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Telling Their Stories 

Fifth graders will tell their stories through writing, art and drama.

ALBANY, N.Y. (April 9, 2019) – UAlbany student volunteers will welcome a class of fifth graders from New Scotland Elementary School to campus tomorrow as part of the second annual Skribblers-Project MyStory “I Am” storytelling workshop.

A group of 10 UAlbany undergrad and graduate students from a wide range of majors planned the event under the supervision of Assistant Professor Tammy Ellis-Robinson of the School of Education and Rachel Moody from the Center for International Education and Global Strategy. Ellis-Robinson is also the executive director of Skribblers Magazine Inc., a nonprofit literary organization for children 12 and younger.

The elementary school students will tell their stories through writing, art and drama.

UAlbany sophomore Robert Mornan helped out with the workshop last year, and found it so rewarding he continued to work with Skribblers.

“Organizing this event has allowed me the opportunity to gain skills such as team building, planning and coordination, understanding a role and being able to carry it out efficiently,” said Mornan, a computer science and cybersecurity major from the Bronx.

“This exposure to college is important for fifth graders because it plants the seed for future opportunities. Interacting with students from various majors and hearing about our experiences can inspire the younger generation. Most students don’t think about college at such a young age, so being able to see college students and visit a college campus can get them thinking,” he said.

Melissa Pickering, a first-year grad student in the Special Education and Literacy II program, studies under Ellis-Robinson and volunteered at her professor’s suggestion.

“I’m already working with elementary students in the field, but this project allows me to explore creating lessons for students outside of the traditional classroom setting,” Pickering said. “We’re able to design a really fun, engaging day devoted to the arts, which is one of my passions that I’m not always able to find the time to explore with my students.”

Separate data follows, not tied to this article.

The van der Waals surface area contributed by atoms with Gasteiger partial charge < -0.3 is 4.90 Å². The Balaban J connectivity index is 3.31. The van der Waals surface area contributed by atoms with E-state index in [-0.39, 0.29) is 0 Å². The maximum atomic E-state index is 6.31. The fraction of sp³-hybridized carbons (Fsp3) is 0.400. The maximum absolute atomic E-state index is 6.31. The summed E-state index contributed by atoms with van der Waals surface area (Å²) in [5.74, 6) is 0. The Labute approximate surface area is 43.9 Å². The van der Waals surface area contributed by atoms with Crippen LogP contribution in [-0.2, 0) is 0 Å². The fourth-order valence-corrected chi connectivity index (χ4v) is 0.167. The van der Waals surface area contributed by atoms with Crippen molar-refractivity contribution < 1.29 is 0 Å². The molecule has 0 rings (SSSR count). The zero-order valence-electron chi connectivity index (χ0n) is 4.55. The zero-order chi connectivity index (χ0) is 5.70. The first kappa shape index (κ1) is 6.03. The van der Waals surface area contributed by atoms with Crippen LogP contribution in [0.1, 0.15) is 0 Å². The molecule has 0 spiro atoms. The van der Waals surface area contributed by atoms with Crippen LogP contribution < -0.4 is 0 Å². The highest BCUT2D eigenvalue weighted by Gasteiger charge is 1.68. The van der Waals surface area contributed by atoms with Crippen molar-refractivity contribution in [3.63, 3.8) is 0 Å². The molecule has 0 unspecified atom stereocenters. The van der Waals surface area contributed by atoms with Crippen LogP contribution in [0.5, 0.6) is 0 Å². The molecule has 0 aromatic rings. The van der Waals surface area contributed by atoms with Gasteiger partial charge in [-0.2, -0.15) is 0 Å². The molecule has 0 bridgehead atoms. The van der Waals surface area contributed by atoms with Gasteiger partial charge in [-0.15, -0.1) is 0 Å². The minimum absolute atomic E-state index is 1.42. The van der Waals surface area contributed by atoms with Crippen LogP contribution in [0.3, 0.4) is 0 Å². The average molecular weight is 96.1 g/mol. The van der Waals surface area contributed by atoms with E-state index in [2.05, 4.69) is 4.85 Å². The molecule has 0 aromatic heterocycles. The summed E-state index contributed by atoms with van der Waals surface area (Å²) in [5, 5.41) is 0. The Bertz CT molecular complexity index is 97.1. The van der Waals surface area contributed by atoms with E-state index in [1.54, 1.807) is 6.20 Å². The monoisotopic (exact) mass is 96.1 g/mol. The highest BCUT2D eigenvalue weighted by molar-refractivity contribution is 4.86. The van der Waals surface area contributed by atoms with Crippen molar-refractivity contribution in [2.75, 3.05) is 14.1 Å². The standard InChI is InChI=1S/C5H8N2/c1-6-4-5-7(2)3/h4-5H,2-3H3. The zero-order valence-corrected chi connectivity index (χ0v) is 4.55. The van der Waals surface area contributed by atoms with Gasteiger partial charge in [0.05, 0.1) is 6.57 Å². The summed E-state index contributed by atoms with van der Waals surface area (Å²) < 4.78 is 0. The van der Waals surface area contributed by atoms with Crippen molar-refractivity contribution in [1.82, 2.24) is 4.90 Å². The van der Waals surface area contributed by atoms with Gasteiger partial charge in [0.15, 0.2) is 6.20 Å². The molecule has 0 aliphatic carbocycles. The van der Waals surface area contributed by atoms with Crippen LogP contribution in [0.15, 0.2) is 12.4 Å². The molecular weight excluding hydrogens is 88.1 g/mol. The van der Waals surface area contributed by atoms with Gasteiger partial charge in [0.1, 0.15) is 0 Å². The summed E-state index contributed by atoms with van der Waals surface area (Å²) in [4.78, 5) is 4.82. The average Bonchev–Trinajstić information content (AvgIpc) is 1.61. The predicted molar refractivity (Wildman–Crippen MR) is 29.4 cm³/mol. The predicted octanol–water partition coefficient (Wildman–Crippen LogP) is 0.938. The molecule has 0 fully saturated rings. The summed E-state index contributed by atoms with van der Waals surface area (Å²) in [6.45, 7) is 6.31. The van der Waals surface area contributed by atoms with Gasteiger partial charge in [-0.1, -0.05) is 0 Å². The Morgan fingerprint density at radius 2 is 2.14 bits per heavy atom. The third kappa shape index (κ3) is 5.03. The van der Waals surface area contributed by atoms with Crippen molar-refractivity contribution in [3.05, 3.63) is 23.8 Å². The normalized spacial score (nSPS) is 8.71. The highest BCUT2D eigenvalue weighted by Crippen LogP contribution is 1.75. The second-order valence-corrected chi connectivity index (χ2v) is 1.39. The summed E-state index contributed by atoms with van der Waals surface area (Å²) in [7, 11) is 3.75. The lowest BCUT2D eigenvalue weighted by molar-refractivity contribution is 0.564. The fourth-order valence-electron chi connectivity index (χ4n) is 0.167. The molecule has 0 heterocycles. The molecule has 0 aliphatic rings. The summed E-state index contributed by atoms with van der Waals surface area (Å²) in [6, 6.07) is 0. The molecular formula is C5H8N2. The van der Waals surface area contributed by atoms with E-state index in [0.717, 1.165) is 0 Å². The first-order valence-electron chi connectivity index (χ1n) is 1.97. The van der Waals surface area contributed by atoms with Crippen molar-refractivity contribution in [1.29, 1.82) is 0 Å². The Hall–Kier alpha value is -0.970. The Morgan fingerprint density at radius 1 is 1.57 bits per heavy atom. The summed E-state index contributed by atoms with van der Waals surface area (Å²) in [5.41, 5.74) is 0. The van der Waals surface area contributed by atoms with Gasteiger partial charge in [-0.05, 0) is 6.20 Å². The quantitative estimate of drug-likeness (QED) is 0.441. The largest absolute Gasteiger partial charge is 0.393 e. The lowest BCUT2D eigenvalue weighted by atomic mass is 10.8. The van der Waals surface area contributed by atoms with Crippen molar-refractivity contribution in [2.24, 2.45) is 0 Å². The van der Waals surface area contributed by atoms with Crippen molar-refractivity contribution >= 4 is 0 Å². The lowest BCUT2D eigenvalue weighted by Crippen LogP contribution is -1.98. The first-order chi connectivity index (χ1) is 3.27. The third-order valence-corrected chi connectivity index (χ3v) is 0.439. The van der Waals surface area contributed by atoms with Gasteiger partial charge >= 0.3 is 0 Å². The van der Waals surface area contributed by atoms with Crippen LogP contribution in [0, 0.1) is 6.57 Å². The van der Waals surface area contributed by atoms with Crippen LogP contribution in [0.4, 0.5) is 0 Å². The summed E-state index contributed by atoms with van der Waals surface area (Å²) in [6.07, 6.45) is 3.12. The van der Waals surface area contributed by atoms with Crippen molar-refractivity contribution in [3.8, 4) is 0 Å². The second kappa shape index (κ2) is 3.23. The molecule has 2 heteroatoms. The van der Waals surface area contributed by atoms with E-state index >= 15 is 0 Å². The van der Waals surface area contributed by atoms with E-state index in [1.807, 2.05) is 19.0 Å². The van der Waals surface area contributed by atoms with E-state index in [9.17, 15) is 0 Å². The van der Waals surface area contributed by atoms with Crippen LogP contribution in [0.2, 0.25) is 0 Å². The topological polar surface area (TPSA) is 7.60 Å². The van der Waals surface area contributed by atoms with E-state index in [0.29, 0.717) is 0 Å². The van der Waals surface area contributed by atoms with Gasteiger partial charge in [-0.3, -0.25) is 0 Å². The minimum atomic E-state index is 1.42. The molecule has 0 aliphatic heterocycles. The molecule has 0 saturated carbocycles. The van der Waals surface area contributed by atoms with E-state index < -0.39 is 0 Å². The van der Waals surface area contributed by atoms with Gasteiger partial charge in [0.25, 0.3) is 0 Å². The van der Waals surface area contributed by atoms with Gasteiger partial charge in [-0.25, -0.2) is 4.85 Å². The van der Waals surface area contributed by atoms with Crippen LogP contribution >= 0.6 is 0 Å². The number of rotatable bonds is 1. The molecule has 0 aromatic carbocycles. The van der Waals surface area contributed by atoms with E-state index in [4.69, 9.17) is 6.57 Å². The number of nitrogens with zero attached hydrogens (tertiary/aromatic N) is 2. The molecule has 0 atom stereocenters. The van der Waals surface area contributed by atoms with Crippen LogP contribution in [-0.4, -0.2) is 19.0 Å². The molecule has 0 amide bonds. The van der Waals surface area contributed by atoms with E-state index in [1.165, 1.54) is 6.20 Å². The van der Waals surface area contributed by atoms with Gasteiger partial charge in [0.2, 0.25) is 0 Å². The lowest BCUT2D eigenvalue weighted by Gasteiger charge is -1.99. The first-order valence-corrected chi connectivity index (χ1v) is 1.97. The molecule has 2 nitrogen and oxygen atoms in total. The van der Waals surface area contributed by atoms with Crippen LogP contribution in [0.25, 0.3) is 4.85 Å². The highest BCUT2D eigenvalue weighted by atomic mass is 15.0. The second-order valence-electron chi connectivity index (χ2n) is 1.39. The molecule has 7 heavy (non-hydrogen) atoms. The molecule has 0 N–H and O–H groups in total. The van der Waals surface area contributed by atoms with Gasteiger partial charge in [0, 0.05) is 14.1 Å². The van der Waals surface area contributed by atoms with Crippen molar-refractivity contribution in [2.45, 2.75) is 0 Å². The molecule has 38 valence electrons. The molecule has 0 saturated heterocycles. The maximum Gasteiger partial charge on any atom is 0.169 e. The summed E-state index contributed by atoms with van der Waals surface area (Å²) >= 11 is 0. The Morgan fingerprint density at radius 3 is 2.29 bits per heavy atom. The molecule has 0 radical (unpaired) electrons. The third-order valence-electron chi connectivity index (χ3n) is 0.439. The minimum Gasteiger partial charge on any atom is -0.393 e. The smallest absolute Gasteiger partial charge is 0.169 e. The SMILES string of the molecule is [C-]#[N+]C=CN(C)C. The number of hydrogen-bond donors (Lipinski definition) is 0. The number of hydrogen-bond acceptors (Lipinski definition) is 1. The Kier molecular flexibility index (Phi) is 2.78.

Ellis-Robinson noted, “Integrating work with students here at the University to include community work through Skribblers Magazine Inc. provides context and authenticity for the valuing of education, equity and public engagement. In addition to applications to education careers they might be most familiar with, such as teaching, our University students can see intersections of work with community and support of children that require a variety of skill sets including technology, collaboration, artistry, writing and leadership.”

Thierno Diallo, a senior math major and statistics minor from Brooklyn, N.Y. said, “Through this project I am able to see how kids who grew up in a different inner city environment behave. In addition I can get a sense of how their environment shaped them. I’m learning it takes team effort to really create a spectacular event,” Diallo said.

“This conference provides a short-term opportunity for UAlbany students to explore a potential career, by working with local teachers and their students,” Moody said. She became involved while acting as coordinator for Project MyStory, a community building initiative of the Academic Support Center, where Moody was previously an academic advisor.

“One of the senior student volunteers from last year’s conference was thinking about teaching as a career but was very hesitant. He decided to volunteer to help him decide. He is now a teaching assistant, preparing to apply to graduate school. Our volunteers considering a career in K-12 have a great mentor in Tammy,” Moody said.

The program aligns with the University’s strategic plan goals by enhancing the UAlbany student experience in and out of the classroom, and by integrating teaching and experiential education through service learning. Students are able to earn community and service credit for their participation.

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